• Eating out in Japan

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    The vast differences between Western and Eastern etiquette can often mean that unless you undertake a short PhD before travelling, it can be easy to put your foot in it. We thought it would be nice if we did the research for you (you’re welcome) and distill it down to only what you need to know. Our ‘Antidote to Culture shock’ should do just that.
    Up next, we’re covering eating out in Japan and why you should bring your best socks. We’ve also made a handy printable guide at the end of each post to take with you on your tour.

    Wear your best socks: In Japan, you might be expected to take your shoes off in a restaurant for hygiene reasons. Most places will provide you with dining slippers and a safe place to store your shoes until after dinner.

    Japan slippers

    Spoilt for choice: Japanese people love to eat out and have dozens of different ways to dine. The nation is famous for its ‘out there’ thinking and food is no different, McDonalds in Japan even has an entirely black burger. Izakaya-style restaurants (a kind of modern Japanese gastropub) are becoming more popular in the major cities. Other favourites include the obvious sushi, ramen and udon noodle joints or Okonomiyaki-ya, which is a Japanese style pizza made out of pancake.

    Try it out: It is polite to try a little bit of everything on the table. Don’t worry if you don’t know what something is- the Japanese are very courteous and won’t mind explaining.


    Keep your rice separate: As a nation, we’re used to eating rice mixed in with a curry or sauce, but in Japan, rice is always eaten from a separate bowl. Most restaurants will top up your rice for free so if you want some more, leave a little bit at the bottom. An empty rice bowl means you’ve had enough.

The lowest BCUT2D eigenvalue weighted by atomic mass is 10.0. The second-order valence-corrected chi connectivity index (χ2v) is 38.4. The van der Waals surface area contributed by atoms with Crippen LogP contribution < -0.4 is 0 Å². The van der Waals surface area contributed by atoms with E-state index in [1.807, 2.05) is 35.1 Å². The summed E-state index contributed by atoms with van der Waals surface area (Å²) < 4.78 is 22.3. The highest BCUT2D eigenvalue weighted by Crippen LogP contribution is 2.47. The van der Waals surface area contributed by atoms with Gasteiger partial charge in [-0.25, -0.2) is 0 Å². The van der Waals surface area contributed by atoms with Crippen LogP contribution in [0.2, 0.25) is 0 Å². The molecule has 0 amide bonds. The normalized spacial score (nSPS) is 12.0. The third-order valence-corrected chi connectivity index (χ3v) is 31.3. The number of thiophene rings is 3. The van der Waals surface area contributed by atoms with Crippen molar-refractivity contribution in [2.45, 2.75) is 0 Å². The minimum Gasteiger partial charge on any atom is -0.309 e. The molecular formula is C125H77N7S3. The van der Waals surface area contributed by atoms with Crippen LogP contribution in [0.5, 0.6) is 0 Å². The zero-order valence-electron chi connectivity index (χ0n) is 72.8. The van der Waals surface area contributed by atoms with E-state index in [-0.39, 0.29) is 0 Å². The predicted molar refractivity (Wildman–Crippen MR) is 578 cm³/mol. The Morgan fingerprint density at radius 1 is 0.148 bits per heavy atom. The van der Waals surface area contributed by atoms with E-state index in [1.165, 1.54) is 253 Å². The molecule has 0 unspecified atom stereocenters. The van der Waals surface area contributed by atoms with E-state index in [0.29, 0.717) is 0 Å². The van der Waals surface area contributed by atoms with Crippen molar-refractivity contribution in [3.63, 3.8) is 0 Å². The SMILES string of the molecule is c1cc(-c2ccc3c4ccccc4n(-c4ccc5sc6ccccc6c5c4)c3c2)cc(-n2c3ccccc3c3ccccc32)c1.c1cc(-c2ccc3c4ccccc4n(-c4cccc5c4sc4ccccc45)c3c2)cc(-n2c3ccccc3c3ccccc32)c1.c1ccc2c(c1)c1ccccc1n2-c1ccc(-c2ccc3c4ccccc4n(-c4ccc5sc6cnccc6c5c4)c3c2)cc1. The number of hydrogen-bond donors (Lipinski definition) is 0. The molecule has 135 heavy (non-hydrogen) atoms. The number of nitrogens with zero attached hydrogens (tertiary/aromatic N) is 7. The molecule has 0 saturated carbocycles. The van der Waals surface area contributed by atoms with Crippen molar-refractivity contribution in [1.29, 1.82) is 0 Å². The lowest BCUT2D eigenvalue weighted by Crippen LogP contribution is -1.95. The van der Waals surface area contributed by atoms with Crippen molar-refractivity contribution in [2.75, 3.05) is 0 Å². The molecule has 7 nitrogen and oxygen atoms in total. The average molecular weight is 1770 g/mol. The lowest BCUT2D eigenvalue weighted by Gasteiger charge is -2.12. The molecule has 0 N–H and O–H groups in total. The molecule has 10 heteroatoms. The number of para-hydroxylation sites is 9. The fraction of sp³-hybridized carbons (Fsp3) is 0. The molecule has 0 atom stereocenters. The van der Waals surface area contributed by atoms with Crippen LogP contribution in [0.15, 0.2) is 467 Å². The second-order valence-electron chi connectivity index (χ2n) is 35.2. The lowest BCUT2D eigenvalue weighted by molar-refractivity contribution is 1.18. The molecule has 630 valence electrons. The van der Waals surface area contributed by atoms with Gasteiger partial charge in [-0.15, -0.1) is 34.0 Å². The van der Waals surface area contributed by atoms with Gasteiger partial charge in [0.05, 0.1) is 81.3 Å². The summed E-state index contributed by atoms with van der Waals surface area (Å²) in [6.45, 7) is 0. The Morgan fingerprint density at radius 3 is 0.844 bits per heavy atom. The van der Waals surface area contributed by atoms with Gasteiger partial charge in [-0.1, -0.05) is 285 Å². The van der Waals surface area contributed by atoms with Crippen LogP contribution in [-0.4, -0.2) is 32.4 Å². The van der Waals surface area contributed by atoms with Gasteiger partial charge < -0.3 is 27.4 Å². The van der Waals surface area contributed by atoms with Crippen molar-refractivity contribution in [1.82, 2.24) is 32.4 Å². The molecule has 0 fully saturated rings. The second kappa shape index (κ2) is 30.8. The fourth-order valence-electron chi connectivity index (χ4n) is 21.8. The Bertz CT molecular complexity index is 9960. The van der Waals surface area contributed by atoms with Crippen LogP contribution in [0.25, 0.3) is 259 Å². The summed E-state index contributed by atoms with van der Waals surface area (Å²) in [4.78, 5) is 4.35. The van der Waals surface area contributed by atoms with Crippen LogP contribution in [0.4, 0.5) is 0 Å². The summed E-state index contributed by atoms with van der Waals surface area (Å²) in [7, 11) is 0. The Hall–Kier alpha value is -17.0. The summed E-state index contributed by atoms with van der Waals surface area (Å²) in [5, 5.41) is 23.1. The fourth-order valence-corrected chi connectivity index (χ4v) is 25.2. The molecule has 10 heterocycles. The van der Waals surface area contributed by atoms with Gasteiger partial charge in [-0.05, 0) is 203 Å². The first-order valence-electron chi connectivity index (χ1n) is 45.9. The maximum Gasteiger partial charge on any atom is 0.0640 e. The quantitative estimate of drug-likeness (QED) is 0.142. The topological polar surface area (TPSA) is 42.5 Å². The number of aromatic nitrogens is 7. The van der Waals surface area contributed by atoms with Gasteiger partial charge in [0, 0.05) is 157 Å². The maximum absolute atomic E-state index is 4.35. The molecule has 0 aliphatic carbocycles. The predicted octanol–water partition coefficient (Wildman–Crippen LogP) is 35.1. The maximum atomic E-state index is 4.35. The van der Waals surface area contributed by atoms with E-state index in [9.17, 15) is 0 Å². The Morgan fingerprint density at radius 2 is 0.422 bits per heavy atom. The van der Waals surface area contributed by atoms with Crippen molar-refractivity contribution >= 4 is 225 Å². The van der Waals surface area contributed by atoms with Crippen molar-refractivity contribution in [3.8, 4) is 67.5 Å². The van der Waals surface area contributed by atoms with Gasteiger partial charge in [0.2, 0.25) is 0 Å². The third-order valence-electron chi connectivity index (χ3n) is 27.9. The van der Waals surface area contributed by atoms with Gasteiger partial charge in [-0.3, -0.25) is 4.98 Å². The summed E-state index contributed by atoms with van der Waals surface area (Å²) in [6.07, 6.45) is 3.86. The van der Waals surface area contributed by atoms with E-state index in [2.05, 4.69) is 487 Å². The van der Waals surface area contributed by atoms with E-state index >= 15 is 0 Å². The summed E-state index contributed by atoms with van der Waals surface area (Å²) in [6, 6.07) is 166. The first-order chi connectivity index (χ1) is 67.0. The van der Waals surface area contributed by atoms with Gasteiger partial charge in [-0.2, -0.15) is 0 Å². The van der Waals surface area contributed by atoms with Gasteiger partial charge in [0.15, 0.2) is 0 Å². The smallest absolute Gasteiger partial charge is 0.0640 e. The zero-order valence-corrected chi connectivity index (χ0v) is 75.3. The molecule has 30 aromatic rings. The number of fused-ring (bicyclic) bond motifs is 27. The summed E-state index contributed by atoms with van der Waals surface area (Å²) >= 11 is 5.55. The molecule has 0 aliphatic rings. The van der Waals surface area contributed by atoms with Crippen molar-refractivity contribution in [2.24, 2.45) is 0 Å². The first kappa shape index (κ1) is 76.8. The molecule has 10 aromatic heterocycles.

Drink up: When it comes to drinks, the opposite rule applies. If you want topped up, leave an empty glass as that is an invitation to have more

    Green Tea

    Say goodbye When you’ve finished your meal, speak the lingo and say, ‘Arigatō gozaimashita’, which basically means, ‘Thank you very much for what just happened.’

    Eating out in Japan

    Eating out in Japan


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    Sophie is passionate about travel and photography. She has travelled extensively throughout Europe, The Middle East, North Africa, the Indian Subcontinent, South East Asia and New Zealand.

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2 Responses to “Eating out in Japan”

  1. Ruth Bolland February 15, 2017

    This looks to be an awesome experience,I am in a wheelchair,would this cause any difficulties for me?

    • Sophie Porritt Sophie Porritt February 16, 2017

      Hi Ruth,

      Thanks for your comment!

      Unfortunately as our Japan itineraries are generally quite fast paced and can potentially cover a lot of uneven terrain this may cause some difficulties for you – if you would like to give us a call on 0800 988 5823 we would be more than happy discuss this further with you.

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